I’d like to hear from others about how menu changes and choices have affected your family and/or your social life.I was raised in a meat and potatoes, milk and dessert home. I always ate what was put on my plate. Depression-era parents taught us not to waste food. Three square meals a day was considered a successful family accomplishment, as were shared table conversations. We all ate spongy white bread made with “new and improved” enriched flour, guaranteed to help us “grow strong bodies, twelve ways.” Fast forward to today’s world, where families struggle to find time together at the dining room table, and meal preparation is squeezed in after hectic work days and before evening community events. Fast food, processed food, and take out food replaced the wholesome foods once cooked carefully at home. Sporadic efforts at eating healthy might include switching to whole wheat bread; we learn slowly, but we still continue to grow as adults in that unlucky, unhealthy, thirteenth way.Life has a way of altering routines. During my late-in-life MS diagnostics, I was frightened by all the possibilities that my doctor was working to rule out. I didn’t want to wake up, after a stroke, and find someone else tangling with my long hair, so I cut it short. Clearly, I feared the worst.As most adults do, I had gained weight gradually, perhaps a pound or two a year. As my clothing sizes increased, I rationalized it by noting that most of the people in my family were “round.” But facing my new medical fears, I knew it was time to change that long-accepted self-definition. To begin to, as some say, “reinvent” myself, I changed my menu.
I dropped all red meat first, along with all fried foods, and eventually all dairy products (that was the hardest!) Then, as I was diagnosed simultaneously with RRMS and with high cholesterol, I dropped all meats (you know, chickens come from eggs - took me a while to realize that cholesterol is in poultry!) I tripled the amount of fresh vegetables and fruits in my menu. Three fruits at lunch, with a salad, replaced the heavier lunches that had become my working routine.I’ve kept the potatoes – without salt or butter. I’ve kept the occasional chocolate bar (switched from milk chocolate to dark), and have kept low fat yogurt every other day or so. I drink lots of water and no longer have caffeinated beverages. I’m happy at a restaurant that will serve me a salad and a plain baked potato without asking questions.
Before the icy sidewalks, I was walking 2 miles each evening, with my husband by my side for balance and for quiet conversation. My cholesterol numbers dropped dramatically with cholesterol medication. I’ve lost 50 pounds in 12 months, but am now stuck on a plateau due to this winter’s less-frequent evening walks. I look forward to spring weather and shedding perhaps 10 - 15 more pounds. I’m wearing clothing sizes I’d worn in college 40 years ago!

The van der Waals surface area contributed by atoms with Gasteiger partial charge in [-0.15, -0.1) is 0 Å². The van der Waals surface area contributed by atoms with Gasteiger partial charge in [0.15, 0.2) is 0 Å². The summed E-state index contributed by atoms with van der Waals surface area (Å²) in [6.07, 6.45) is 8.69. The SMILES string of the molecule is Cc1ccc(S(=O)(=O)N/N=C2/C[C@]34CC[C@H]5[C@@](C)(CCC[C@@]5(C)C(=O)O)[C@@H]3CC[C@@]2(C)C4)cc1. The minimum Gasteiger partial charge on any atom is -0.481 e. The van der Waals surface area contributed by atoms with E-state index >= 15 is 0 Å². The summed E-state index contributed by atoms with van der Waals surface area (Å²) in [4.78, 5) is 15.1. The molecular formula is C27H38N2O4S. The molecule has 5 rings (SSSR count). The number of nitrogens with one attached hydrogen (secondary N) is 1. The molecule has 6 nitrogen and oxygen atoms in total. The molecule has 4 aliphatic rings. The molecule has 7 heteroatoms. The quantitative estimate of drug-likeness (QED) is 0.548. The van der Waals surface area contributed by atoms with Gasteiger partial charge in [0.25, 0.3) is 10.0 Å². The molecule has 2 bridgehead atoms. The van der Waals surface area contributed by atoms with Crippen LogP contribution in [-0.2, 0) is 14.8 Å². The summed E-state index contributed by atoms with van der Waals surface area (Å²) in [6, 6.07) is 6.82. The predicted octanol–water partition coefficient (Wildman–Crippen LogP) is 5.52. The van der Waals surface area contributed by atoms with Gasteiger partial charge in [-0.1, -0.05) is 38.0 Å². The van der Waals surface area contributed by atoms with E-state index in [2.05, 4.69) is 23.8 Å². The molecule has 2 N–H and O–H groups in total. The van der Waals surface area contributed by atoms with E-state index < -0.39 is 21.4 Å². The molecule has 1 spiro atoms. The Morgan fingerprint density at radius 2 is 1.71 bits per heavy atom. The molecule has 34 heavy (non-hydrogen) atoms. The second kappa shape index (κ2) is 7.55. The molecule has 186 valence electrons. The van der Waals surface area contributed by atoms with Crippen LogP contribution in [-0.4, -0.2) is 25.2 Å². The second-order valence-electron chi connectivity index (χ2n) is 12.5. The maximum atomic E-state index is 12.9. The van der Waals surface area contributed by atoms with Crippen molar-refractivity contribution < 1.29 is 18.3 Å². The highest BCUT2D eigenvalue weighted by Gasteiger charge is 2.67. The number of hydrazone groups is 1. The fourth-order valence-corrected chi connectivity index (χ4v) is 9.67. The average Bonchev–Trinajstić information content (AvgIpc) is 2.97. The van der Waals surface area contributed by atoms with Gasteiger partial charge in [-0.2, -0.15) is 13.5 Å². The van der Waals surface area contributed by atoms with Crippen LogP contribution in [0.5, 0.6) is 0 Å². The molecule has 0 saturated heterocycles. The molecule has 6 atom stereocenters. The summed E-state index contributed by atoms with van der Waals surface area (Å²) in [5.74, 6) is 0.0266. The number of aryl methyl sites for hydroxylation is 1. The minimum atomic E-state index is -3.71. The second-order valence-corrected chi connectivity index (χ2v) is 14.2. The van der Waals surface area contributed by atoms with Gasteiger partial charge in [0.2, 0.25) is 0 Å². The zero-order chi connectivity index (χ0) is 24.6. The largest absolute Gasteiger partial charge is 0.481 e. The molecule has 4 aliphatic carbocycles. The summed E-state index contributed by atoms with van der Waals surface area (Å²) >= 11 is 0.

I “look good”, and hear that all the time at work. My symptoms are quiet right now, but when they do surface, I hide all that I can. I typically experience visual disturbances, poor balance, dizziness, word retrieval issues and some tingling and numbness. I fear being seen as less than valuable at my job if my symptoms become known to others. I need my job, my health insurance and my eventual pension. Staying healthy is, as for everyone else, an essential life goal.
I have to think that the change in my nutrition is helping. I do feel better than I have in 30 years or more. No more headaches, ever, and they used to happen every day. I give myself the daily injections of Copaxone now, and they do hurt for about 30 minutes, but that is bearable. I’m grateful for the medication that doesn’t keep me home from work. I haven’t missed any work in six months.
Food has so many social associations, though. Eating at the family table has been diminished by my choices, to my dismay. My family still eats “normal” food, and they don’t want to switch with me to whole wheat pasta, whole wheat grains, and no meat, no fats. I don’t impose my choice on them, nor do they ask me to eat “normal” foods, but it has affected our family table time. We eat differently, and often separately. That has saddened me.
And going out for a weekend breakfast or lunch with friends is also different now - innocently, someone may question “who told you not to eat meat?” (Or dairy, fried food, eggs, etc.) I don’t usually answer that question in a way that satisfies their wish to see me eat “normal” food. Again, I don’t suggest that they eat differently, nor do I alter what I will safely order for myself. I try to steer the conversation away from the savory menu; it is not always easy.
I know that my food choices are right for me. No one told me to do this - I decided to work at being healthy, realizing that, if I might be dependent on others to physically help me someday, I was going to be a better, more manageable patient size. Those residual fears associated with the diagnostic process remain a hovering image. So I persist in my determination to eat only what I believe will not harm or limit me.
I always resist using the impermanent word “diet” to describe the changes I’ve made, as this new menu is a life-long alteration. I’d love to hear from others about how such a menu alteration is handled in homes, and with friends. I’m doing what I think will benefit me, and ultimately those I love, for the long run. Please let me know what answers you’ve found?
Today’s article was submitted by a loyal reader of Sunshine and Moonlight. If M.S. has touched your life and you’re interested in submitting an article for possible publication, email the piece toKim. We reserve the right to select appropriate articles based on content, style, and quality.